ISLAMABAD: After three-day confusion as to who will be the beneficiary of 190 million pounds [Rs39 billion] recovered by the United Kingdom’s National Crime Agency (NCA) from the family of real estate tycoon Malik Riaz, the money has been transferred to the Supreme Court’s accounts and the government has requested it for the transfer of the money to the national exchequer.
“The money has been transferred to the Supreme Court and we have already filed a request before the apex court that the money should be given to us [state of Pakistan],” said Special Assistant to the Prime Minister (SAPM) on Accountability Mirza Shahzad Akbar at a joint press conference with Communications Minister Murad Saeed. He later confirmed it during a private TV talk show.
Besides, he told Dawn that out of 190m pounds, 140m pounds had been transferred while 50m pounds would be received later when a property of 1 Hyde Park [owned by Malik Riaz] would be sold.
The SAMP, however, did not remove the ambiguity as to how the money can be transferred to the Supreme Court, if the NCA announced in its official press release that it will be given to the state of Pakistan. “We [the government of Pakistan, NCA and Malik Riaz] have also signed a deed of confidentiality. Therefore, I cannot comment more than what has already been presented in the official press releases of the government and the NCA,” he said, adding that: “Is the Supreme Court not part of the government? So if the money goes to the apex court it means that the money comes to the state.”
Earlier, when the NCA gave its decision on Dec 3, Mr Akbar had claimed that the money would directly come to the state.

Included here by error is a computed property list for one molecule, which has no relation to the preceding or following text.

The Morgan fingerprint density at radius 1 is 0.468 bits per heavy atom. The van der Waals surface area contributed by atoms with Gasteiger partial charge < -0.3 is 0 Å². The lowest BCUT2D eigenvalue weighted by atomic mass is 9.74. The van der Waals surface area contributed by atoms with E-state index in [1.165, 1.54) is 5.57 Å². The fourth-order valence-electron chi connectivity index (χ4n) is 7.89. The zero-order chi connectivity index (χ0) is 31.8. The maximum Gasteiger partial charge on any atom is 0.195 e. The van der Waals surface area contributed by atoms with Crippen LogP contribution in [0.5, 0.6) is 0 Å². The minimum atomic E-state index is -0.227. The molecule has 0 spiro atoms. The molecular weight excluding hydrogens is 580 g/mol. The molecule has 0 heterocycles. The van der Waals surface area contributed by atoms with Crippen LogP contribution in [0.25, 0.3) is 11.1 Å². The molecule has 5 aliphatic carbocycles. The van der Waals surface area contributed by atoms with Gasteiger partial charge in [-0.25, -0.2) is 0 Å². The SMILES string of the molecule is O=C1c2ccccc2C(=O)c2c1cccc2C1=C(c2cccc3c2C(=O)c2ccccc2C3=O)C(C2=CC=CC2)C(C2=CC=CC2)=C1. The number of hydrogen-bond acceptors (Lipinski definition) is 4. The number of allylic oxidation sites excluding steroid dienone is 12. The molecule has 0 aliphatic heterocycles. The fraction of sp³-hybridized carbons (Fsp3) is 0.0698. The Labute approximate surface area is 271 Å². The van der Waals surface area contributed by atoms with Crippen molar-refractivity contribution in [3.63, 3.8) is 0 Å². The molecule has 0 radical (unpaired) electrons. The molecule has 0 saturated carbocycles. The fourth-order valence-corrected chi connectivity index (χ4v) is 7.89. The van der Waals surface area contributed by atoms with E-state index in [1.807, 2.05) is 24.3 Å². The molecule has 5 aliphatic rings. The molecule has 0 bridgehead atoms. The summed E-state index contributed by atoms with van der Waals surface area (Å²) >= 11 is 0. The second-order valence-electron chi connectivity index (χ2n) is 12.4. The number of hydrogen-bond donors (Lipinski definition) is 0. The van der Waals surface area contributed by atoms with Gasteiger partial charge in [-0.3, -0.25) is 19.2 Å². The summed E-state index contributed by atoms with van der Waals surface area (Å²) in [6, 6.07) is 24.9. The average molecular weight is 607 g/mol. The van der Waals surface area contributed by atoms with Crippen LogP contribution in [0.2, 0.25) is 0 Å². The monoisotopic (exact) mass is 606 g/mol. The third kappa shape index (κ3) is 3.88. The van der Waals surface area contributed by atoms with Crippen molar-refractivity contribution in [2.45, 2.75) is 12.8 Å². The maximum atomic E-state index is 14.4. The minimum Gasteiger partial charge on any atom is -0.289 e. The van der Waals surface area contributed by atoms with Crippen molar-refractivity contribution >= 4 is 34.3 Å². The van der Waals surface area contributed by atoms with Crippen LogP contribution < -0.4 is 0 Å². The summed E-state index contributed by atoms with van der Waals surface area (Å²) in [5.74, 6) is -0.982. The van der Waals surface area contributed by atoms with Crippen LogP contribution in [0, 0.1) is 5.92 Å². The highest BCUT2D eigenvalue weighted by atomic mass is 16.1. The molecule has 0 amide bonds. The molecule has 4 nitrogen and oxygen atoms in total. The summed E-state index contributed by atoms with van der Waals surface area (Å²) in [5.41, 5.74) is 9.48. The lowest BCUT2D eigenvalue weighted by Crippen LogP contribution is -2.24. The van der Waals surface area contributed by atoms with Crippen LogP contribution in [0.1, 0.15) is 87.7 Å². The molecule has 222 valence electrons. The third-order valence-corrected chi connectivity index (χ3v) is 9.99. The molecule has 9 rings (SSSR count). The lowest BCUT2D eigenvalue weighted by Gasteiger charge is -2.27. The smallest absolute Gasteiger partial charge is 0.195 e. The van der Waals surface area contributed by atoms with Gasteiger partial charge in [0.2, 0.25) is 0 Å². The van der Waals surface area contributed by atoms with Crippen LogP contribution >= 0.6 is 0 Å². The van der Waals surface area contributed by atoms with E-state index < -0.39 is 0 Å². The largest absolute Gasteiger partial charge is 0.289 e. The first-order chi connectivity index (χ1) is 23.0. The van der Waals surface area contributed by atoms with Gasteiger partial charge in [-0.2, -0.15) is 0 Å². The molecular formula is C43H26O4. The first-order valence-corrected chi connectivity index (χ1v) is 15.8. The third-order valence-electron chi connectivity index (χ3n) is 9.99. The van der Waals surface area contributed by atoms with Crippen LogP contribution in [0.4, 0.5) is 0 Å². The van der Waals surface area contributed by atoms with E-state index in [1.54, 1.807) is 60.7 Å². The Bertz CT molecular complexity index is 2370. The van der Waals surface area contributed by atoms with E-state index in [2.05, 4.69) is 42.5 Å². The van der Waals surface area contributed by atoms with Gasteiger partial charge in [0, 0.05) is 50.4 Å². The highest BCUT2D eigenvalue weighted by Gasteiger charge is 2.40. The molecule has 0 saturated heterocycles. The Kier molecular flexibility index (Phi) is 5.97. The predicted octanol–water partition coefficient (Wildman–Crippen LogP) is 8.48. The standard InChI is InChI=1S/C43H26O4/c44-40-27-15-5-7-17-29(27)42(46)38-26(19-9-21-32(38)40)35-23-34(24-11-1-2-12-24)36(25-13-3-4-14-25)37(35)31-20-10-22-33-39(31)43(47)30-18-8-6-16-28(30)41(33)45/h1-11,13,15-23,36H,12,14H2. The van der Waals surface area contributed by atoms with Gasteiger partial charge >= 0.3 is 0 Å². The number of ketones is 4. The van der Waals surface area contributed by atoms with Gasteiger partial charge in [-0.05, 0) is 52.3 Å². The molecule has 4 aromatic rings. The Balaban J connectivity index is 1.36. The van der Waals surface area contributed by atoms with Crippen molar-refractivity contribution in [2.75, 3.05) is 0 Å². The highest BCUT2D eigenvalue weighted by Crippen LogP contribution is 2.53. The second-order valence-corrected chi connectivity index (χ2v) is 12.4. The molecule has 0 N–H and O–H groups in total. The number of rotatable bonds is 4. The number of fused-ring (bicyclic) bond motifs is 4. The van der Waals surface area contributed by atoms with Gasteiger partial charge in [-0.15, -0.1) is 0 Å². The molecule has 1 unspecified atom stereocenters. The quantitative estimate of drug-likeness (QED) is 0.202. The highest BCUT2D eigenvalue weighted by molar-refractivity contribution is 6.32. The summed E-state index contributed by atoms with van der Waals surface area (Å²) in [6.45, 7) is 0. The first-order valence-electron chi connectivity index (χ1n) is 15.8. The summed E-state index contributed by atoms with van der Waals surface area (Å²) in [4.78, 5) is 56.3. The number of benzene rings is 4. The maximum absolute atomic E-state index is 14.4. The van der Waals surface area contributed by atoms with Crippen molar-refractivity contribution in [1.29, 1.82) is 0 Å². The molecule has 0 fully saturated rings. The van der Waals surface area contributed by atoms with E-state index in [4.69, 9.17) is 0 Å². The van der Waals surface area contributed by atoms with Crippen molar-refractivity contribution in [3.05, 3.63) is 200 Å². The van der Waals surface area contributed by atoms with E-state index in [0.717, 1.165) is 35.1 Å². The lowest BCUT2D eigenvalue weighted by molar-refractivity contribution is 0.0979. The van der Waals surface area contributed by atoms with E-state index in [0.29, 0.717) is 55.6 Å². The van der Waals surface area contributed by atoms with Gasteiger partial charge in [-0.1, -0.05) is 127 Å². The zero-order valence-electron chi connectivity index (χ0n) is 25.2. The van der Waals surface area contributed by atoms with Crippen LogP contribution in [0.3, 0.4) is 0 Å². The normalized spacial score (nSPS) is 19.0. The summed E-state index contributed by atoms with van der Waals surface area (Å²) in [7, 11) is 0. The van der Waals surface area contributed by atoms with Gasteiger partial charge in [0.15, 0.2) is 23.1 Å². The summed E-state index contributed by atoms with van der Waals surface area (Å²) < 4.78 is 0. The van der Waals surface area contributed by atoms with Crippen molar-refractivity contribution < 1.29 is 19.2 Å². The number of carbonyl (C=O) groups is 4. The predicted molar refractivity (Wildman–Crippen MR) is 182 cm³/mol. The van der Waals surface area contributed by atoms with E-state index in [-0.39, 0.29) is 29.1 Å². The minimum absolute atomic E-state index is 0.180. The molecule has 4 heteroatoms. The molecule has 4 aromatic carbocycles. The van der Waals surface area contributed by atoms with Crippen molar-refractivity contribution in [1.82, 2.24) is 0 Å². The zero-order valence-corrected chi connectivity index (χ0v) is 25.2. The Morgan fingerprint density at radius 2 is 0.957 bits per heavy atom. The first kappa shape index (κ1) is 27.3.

Shahzad Akbar says out of £190m, £140m has been transferred while £50m will be received later when a Hyde Park property is sold
Interestingly, hours after the NCA verdict, Malik Riaz had claimed, in his tweets, that the recovered amount would go to the Supreme Court to return Rs460bn for acquiring vast land in Karachi for developing the Bahria Town housing scheme. His tweets raised eyebrows of many as to why the government was not taking credit of the recovery.
Barrister Iftikhar, a senior legal expert on UK laws, said at the TV channel that there must be no link with the money repatriated by the NCA to the state and the Supreme Court of Pakistan.
Former attorney general Irfan Qadir said if the money went to the Supreme Court then the court will have to explain about it that how it came into its bank accounts.
Replying to a query that in one of the video clips that did the rounds on social media in which he was receiving a bag from Malik Riaz somewhere in the UK, Shahzad Akbar said it was nothing but a laptop. “It was my laptop as the bag could not carry 190 million pounds,” he added.
According to a press release issued on Tuesday by Prime Minister Office, the Assets Recovery Unit (ARU) in the PMO facilitated repatriation of 190 million pounds (approximately $250 million) through a settlement and that the NCA had agreed for immediate repatriation of funds to the state of Pakistan.
Responding to a question that will the government go for criminal proceedings against the real estate tycoon for being involved in money laundering, the SAPM said: “The government encourages agreements in civil cases and recovery of laundered national wealth and does not wish to keep people in jail.”